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Putting the Child (Back) into the Study of Language Acquisition

Bloom, Lois

A cold wind has blown down from the Northeast, casting a chill on the study of language acquisition: In research driven by adult linguistic theory and, in particular, the linguistic theories of MIT, it is a device that acquires a language, not a child, and language is separate from the rest of cognition and human development. The purpose of my presentation will be to 'put the child back into the study of language acquisition' by showing how language is integrated with other behaviors, and the development of language connects with other aspects of children's development. I begin with a brief review of how the focus shifted from a child to a device in the last generation of language acquisition research and theory. I then present a developmental model of language acquisition based on the young child's intentionality (Bloom,1993a, 1997, Bloom & Beckwith, 1989) and use the model to interpret results from some current research. The research findings show how children's language connects with their affective, social, and other cognitive behaviors–both in the real time of everyday events and the developmental time encompassed by the 2nd year of life. The conclusions are that language is not special and is not separate from the rest of a child's life and development. Therefore, theories of language acquisition that do not consider the larger developmental context in which language develops cannot be truly explanatory.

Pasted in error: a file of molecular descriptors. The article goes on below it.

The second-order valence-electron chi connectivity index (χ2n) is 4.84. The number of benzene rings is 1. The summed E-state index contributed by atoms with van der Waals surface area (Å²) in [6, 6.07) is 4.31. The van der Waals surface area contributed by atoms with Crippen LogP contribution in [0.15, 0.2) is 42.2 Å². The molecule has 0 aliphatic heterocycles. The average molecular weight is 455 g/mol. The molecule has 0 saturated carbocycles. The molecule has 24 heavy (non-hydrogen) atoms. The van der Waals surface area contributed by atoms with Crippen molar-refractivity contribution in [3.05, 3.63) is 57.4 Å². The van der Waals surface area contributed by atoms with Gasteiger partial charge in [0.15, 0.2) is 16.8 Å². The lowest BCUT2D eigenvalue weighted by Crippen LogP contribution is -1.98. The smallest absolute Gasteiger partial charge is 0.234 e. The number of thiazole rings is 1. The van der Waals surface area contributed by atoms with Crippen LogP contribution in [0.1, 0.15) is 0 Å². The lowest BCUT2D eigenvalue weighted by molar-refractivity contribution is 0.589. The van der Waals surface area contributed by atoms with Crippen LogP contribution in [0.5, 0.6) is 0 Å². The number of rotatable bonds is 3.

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Academic Units
Human Development
Published Here
November 20, 2017

Notes

Address on Receiving the G. Stanley Hall Award for Distinguished Contribution to Developmental Psychology from the American Psychological Association, Division 7, Chicago.

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